It is desirable that a compound key frame can be added to an element at the current time to preserve state while creating an animation. Hold key frames can be created with this functionality. It is contemplated that an exemplary UI would comprise an add key frame button that is enabled when in keyframing/animate mode. A user would desirably select a “add compound key frame” button or selector and a new compound key frame is added and populated at the current time. If there is already a compound key frame at current time, then no change would be made.

To populate a compound key frame, for each property that is currently animated on the element to which the compound key frame is being added (as shown in FIG. 9A), the system desirably adds an attribute key frame comprising the current, animated value of the property. The new exemplary compound key frame is shown in FIG. 9B. The new compound key frame is desirably populated with the current values of all animations at current time. Note that the user did not have to change a value to create this compound key frame.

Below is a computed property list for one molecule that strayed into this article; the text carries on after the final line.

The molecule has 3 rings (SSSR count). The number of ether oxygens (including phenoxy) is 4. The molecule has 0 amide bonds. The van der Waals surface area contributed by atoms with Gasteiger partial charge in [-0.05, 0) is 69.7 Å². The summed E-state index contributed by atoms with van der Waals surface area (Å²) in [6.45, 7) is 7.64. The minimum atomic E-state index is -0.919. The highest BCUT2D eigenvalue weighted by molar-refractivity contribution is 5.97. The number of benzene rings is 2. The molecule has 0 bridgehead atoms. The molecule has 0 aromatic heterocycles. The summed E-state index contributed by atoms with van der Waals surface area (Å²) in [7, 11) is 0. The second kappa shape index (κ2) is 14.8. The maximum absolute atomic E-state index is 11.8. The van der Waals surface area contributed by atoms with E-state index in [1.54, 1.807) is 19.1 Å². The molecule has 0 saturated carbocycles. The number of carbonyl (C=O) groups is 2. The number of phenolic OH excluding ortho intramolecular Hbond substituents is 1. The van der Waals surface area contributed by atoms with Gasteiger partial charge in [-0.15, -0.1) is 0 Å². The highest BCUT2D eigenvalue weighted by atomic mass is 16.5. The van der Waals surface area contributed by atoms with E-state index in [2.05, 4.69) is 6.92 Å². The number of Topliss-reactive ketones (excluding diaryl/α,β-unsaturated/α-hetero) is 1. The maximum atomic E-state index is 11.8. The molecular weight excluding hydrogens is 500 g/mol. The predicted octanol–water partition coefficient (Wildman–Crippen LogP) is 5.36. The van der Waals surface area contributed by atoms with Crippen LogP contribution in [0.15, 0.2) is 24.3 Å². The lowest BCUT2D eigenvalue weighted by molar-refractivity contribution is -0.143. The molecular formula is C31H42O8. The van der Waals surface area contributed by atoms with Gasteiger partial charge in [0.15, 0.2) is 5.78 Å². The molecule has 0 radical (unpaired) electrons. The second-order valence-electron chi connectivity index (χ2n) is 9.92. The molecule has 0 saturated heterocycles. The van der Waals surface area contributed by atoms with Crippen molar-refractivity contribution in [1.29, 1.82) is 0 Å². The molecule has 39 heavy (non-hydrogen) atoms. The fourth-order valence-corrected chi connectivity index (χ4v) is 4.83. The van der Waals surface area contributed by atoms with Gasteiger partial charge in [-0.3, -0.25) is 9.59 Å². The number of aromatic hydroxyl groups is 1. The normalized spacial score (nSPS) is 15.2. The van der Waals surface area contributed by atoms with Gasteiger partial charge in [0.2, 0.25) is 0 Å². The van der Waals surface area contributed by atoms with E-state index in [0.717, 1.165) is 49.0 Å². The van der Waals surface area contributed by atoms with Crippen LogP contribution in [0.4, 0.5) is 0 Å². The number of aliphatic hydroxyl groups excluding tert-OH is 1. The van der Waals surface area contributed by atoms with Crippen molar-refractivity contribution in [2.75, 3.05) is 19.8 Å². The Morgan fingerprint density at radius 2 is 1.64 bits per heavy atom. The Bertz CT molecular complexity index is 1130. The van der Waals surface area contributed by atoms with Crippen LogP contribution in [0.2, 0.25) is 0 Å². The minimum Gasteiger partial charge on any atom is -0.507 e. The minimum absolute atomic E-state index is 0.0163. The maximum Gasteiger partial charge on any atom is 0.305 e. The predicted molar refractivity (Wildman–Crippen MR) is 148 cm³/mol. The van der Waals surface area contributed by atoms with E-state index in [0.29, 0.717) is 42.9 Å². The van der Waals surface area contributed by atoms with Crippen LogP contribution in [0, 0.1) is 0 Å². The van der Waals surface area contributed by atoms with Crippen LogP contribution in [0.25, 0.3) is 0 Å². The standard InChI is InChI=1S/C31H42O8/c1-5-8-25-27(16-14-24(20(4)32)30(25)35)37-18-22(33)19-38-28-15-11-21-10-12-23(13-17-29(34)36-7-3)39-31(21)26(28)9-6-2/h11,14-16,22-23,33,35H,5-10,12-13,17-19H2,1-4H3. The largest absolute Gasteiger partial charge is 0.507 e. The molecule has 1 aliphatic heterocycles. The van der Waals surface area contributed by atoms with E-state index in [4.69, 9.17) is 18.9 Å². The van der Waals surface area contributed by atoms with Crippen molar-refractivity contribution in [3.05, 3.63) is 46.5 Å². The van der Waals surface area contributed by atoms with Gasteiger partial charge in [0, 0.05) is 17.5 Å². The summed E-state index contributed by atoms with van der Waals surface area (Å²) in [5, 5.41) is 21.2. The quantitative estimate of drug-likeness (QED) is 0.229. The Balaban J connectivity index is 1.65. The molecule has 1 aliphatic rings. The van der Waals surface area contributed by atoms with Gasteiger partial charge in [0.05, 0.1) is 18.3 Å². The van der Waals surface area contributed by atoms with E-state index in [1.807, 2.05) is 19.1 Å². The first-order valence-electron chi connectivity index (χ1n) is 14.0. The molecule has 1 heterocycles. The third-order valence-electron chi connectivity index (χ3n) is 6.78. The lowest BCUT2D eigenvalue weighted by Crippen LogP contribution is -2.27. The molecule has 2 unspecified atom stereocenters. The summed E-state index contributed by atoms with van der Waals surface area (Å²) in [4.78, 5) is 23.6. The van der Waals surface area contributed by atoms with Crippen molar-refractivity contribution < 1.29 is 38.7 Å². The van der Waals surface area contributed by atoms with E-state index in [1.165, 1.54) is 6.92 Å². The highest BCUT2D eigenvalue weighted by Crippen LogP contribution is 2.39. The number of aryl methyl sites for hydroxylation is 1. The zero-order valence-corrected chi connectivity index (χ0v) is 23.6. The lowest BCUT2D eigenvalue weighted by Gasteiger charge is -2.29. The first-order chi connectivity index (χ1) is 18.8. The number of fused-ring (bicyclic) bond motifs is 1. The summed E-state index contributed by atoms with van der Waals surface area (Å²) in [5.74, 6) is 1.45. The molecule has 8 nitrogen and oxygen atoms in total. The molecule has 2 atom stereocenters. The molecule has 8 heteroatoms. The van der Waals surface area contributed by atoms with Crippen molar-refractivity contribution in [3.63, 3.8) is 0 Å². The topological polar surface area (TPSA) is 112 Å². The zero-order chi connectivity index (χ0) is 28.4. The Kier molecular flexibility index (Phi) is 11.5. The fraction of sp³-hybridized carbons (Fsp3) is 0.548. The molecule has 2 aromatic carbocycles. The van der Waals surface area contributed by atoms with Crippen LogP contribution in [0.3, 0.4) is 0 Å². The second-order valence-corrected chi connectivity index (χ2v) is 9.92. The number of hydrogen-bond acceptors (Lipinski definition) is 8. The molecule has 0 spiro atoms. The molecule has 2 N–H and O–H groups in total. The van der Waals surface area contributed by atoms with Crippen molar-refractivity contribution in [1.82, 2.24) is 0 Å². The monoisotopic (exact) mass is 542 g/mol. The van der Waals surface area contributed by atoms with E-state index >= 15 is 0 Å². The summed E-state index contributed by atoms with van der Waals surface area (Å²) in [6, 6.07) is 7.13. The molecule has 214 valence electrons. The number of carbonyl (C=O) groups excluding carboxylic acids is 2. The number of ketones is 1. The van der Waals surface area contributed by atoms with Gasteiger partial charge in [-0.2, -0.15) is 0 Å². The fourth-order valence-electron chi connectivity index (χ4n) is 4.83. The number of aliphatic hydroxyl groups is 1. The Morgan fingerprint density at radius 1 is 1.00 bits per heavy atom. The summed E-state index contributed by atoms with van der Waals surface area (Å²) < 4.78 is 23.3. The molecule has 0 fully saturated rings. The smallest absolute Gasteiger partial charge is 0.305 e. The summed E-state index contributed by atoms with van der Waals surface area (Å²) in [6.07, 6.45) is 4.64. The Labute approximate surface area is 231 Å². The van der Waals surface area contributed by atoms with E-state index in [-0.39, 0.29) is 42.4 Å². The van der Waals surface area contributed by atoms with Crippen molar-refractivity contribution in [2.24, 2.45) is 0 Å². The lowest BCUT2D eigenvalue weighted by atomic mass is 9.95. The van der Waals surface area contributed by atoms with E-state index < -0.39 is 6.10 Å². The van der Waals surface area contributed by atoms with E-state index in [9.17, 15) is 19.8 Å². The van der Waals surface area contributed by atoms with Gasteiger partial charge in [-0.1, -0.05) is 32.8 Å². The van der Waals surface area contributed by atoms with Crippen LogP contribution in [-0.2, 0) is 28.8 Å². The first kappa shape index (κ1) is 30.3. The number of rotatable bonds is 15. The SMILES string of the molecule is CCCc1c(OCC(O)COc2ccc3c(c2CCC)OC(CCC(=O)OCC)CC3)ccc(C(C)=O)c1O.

An exemplary pre-condition to the compound key frame creation, is that the user seeks to the time at which he wants to set the key frame. For example, the user may select “Timeline->Add Key frame” on the UI or press the add key frame button on the timeline element.

A user may explicitly add attribute key frames. This may be desirable if the user would like a key frame with the same value as the current key frame. In such a case, in an exemplary UI, the user would scroll the current time to the desired time for the key frame, move the mouse over the timeline area for the desired time, and press the set key frame button. Alternatively, for example, the user may be provided with an option to select “add key frame” in a pull-down menu. A new attribute key frame is thus added to the attribute at the current time.